Glen Canyon National Recreation Area: Another place that was totally not on my radar, Glen Canyon has enormous, dramatic red cliffs. It seems like the type of place where you could park on the side of the road and wander off to explore. We spent a night on the banks of the Dirty Devil River, before crossing over the Colorado River. Another place I'll come back to explore!

camping next to the dirty devil river in glen canyon national recreation area

Natural Bridges National Monument: If something like this were on the East Coast, it would be a major tourist destination. Because it's in Southern Utah, it's meh. There are three big, white sandstone bridges. Worth a quick stop (that's all we gave it) and not much more.

this is a natural bridge

Canyonlands National Park: Canyonlands is actually three "parks," separated by the Colorado and Green Rivers. We went to The Needles section to do, what else, some hiking. Because it was supposed to be warm that day, I decided to wear my Chacos; I had to end the hike early because of pains in my feet. Wondering if all of this hiking has given me a stress fracture or tendon damage or something.  :-(

before i busted my foot
the needles section of canyonlands national park
Arches National Park: The way timing worked out, we went into Arches on three separate days. The first day, not knowing how much time we'd spend in Arches, we only did the scenic drive and walked to a distant viewpoint of Delicate Arch.

eyeballin' delicate arch
The second day was rainy and dreary. Oh no! This is supposed to be the desert! Maybe someone would cancel their spot on the ranger-guided Fiery Furnace walk... and someone did.  Once again, a lack of planning got us a last minute ticket on something that's usually booked well in advance.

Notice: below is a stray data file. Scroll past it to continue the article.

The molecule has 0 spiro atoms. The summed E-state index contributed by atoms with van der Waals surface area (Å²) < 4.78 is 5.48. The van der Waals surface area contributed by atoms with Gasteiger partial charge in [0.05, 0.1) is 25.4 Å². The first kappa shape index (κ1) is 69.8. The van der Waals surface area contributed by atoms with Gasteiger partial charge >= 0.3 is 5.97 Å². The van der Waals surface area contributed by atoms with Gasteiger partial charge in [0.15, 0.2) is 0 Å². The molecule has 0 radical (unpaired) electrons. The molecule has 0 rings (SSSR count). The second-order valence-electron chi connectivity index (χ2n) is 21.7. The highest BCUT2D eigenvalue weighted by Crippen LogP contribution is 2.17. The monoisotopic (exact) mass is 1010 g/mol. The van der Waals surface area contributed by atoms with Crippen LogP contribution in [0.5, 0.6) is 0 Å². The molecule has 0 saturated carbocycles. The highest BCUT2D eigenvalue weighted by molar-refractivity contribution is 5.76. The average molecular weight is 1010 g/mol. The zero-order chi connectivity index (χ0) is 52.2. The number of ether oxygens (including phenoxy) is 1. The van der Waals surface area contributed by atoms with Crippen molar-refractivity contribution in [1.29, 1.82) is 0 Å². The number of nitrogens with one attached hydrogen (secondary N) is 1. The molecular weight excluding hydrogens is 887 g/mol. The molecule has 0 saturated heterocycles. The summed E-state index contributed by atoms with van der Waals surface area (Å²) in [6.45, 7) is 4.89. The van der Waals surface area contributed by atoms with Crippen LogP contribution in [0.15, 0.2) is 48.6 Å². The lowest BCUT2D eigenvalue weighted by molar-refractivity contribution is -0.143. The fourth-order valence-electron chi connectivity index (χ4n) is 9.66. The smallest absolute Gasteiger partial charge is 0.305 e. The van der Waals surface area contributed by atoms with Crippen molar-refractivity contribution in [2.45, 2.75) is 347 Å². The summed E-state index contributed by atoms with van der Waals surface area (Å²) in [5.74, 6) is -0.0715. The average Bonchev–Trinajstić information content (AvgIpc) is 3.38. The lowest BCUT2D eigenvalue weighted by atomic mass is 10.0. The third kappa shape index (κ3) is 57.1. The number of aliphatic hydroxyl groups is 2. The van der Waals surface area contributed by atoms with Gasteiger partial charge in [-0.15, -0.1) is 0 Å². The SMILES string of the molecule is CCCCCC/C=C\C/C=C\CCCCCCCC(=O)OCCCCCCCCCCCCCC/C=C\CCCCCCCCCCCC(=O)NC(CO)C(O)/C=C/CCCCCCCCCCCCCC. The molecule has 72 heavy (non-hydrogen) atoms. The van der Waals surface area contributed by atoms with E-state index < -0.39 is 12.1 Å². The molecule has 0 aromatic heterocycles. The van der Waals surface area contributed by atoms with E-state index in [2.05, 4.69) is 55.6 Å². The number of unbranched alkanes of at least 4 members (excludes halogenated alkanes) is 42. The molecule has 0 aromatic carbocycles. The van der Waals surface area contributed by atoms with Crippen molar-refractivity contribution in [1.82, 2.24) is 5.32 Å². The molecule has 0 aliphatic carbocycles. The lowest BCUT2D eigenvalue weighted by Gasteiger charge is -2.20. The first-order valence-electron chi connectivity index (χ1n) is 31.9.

fiery furnace walk
By the time we were done, the rain was clearing up, so we continued our hiking day with the loop through Devil's Garden via the Primitive Trail, marveling at the sandstone fins and arches. Pretty cool place.

resting at partition arch

The third day ended up being our rest day. We hung out in Moab at the library and grocery store (exciting, I know). That evening, we walked out to Delicate Arch to see it up close.

the classic delicate arch photo

San Rafael Swell: If you're in a slot canyon, you can bet your PB n' J that anyone you meet will mention "that guy who got stuck and cut off his own arm." Yeah, it happened in a slot here in the San Rafael Swell. No, I don't think it will ever happen in Little Wild Horse Canyon.

a pretty picture of the little wild horse slot canyon
This was another non-technical slot canyon that someone recommended to us. Very non-technical—it was packed with families with young children on the day we hiked it. The narrows were quite pretty, and some sections were indeed fairly narrow, but it would be hard to beat Peek-a-boo and Spooky!

Southern Utah is...  well...  the best word I can use is: AMAZING!  Not only is it superbly beautiful, many of the most amazing places are easy to explore and not in National Parks, so there's more freedom to camp and hike on previously disturbed areas using LNT principles.  It's really easy not to see anyone if you want to be alone. You know you've been in Southern Utah for a while when seeing two cars at the trailhead makes you grumble about crowds!